'You're not alone in this': <span>Francis discusses experience with breast cancer </span>

Arlayne Francis

It’s a call that no one wants to receive. It’s a call that will change someone's life forever. The call that the lump found in their breast is not benign. That they have breast cancer.

“When this happens to someone, especially (someone who is) young… It’s a shock. And you go through these levels that you have to deal with,” Arlayne Francis, chair of the Madison County Breast Cancer Support group and breast cancer survivor, said.

Shock was the first phase Francis went through when she got the call that she had breast cancer, she explained. The second was guilt.

“Why me? What did I do? What did I eat when I was five-years-old that caused me to have breast cancer,” Francis asked.

Guilt is something that a lot of breast cancer patients feel, she explained, and one of the harder phases to work through.

It is a topic often discussed in the Madison County Breast Cancer Support Group, where Francis said many women believed their family members and loved ones blamed them for the hardships that breast cancer brought about.

“We don’t want them to feel that guilt,” Francis said of those battling against cancer.

The next phase, Francis said a lot of breast cancer patients go through, is trying to figure out why they had gotten breast cancer.

Francis said her grandmother had suffered from breast cancer, while her aunt was diagnosed with ovarian cancer.

During her grandmother's battle with breast cancer, Francis said she decided to take the test to see if she carried the cancer gene.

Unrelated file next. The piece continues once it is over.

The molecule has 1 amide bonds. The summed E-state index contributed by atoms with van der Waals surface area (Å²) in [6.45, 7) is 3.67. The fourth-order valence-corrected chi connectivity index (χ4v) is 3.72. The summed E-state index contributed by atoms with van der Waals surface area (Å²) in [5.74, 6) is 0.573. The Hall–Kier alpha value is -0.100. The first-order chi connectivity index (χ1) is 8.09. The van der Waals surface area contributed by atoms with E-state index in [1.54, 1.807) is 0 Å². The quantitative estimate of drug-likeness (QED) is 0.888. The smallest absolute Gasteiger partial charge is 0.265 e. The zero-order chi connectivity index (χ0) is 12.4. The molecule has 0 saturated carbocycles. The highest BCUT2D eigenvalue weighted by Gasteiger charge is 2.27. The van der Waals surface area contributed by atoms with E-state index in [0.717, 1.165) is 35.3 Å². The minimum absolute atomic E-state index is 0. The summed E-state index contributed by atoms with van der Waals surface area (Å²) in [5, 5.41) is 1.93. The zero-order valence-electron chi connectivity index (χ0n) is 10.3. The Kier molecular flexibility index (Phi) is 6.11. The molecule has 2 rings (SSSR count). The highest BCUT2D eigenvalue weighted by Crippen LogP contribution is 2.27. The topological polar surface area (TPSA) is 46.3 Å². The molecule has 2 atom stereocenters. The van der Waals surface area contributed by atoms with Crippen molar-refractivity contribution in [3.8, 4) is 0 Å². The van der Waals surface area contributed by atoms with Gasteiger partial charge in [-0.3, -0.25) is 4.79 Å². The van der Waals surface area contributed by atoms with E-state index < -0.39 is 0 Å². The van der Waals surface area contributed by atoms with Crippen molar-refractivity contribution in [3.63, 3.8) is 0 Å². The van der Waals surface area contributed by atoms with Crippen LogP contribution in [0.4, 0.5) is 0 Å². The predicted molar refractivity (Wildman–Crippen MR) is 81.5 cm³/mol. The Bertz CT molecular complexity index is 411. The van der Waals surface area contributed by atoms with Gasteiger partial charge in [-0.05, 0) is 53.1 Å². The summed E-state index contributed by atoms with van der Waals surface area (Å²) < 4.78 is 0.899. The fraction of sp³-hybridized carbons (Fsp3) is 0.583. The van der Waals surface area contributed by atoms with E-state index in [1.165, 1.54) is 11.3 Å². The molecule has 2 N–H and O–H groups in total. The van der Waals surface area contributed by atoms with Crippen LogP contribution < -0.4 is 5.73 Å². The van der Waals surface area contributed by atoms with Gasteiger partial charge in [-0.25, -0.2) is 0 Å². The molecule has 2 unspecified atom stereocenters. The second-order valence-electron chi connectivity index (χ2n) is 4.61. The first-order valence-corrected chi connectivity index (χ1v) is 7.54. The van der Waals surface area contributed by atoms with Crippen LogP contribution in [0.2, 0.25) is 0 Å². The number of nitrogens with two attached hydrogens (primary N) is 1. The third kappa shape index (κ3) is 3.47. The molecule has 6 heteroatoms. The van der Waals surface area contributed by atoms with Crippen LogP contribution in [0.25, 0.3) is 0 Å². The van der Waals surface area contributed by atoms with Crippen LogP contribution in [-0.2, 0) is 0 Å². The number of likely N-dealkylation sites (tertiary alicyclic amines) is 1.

She did.

“Knowing your family history is really important,” Francis said. She said the next phase for her, and others, was deciding what her options were to conquer the cancer.

“This is the stage that you work with your doctors and your oncologists. If it weren’t for my doctors I wouldn't be here,” Francis said.

She said, during that time, it is important to listen to those who know what they are talking about, such as doctors, and not someone who chooses to tell you “my mother died at 38 and you’re 36.”

“Don’t let others pull you down because you have this,” Francis said.

When she first went to Lexington to meet with a cancer specialist, Francis said she felt she had a death sentence.

“He walked into the room and said, ‘Well with your attitude and my knowledge of chemicals we’re gonna take care of this,” Francis recalled.

However, when she returned to him 15-years-later after her cancer reemerged, her doctor wasn't so optimistic.

Finding support during this time is critical. Francis found strength where she could.

“One day I found an attitude pin…. Every time I got down, I’d reach up and take ahold of that pin and say, ‘Okay God, help me here.’… It was four years before I was able to take that pin off,” Francis said.

Despite her grim outcome, countless treatments, and subsequent findings of secondary cancer, Francis survived.

Since then, she has been able to build a community of women in the Madison County Support Group to lift one another up and teach each other about what they may experience through the various phases of breast cancer.

“We want them to know that other people are here for them… You’re not alone in this. There are lots and lots of women who are going through the same things,” Francis said.

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